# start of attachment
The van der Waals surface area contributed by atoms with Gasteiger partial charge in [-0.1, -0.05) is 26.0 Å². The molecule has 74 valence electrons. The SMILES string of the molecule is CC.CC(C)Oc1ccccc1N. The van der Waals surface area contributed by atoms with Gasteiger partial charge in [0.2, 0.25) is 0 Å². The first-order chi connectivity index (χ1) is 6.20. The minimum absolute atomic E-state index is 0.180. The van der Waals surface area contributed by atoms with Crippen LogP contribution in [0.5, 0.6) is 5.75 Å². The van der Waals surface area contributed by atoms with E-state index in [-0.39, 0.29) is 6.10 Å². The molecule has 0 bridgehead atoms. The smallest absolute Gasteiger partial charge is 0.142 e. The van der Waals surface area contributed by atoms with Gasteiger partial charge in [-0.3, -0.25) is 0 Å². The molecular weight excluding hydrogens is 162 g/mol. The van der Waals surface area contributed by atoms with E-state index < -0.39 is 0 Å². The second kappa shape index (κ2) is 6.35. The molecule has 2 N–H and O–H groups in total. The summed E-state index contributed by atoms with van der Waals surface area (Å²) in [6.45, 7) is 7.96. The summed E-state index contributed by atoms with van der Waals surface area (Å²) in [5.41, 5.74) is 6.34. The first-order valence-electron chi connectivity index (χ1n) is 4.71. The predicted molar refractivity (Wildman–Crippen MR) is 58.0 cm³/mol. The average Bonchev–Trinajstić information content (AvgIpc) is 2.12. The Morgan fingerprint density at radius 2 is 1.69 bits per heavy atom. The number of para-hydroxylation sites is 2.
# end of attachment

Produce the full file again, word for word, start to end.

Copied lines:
The van der Waals surface area contributed by atoms with Gasteiger partial charge in [-0.1, -0.05) is 26.0 Å². The molecule has 74 valence electrons. The SMILES string of the molecule is CC.CC(C)Oc1ccccc1N. The van der Waals surface area contributed by atoms with Gasteiger partial charge in [0.2, 0.25) is 0 Å². The first-order chi connectivity index (χ1) is 6.20. The minimum absolute atomic E-state index is 0.180. The van der Waals surface area contributed by atoms with Crippen LogP contribution in [0.5, 0.6) is 5.75 Å². The van der Waals surface area contributed by atoms with E-state index in [-0.39, 0.29) is 6.10 Å². The molecule has 0 bridgehead atoms. The smallest absolute Gasteiger partial charge is 0.142 e. The van der Waals surface area contributed by atoms with Gasteiger partial charge in [-0.3, -0.25) is 0 Å². The molecular weight excluding hydrogens is 162 g/mol. The van der Waals surface area contributed by atoms with E-state index < -0.39 is 0 Å². The second kappa shape index (κ2) is 6.35. The molecule has 2 N–H and O–H groups in total. The summed E-state index contributed by atoms with van der Waals surface area (Å²) in [6.45, 7) is 7.96. The summed E-state index contributed by atoms with van der Waals surface area (Å²) in [5.41, 5.74) is 6.34. The first-order valence-electron chi connectivity index (χ1n) is 4.71. The predicted molar refractivity (Wildman–Crippen MR) is 58.0 cm³/mol. The average Bonchev–Trinajstić information content (AvgIpc) is 2.12. The Morgan fingerprint density at radius 2 is 1.69 bits per heavy atom. The number of para-hydroxylation sites is 2.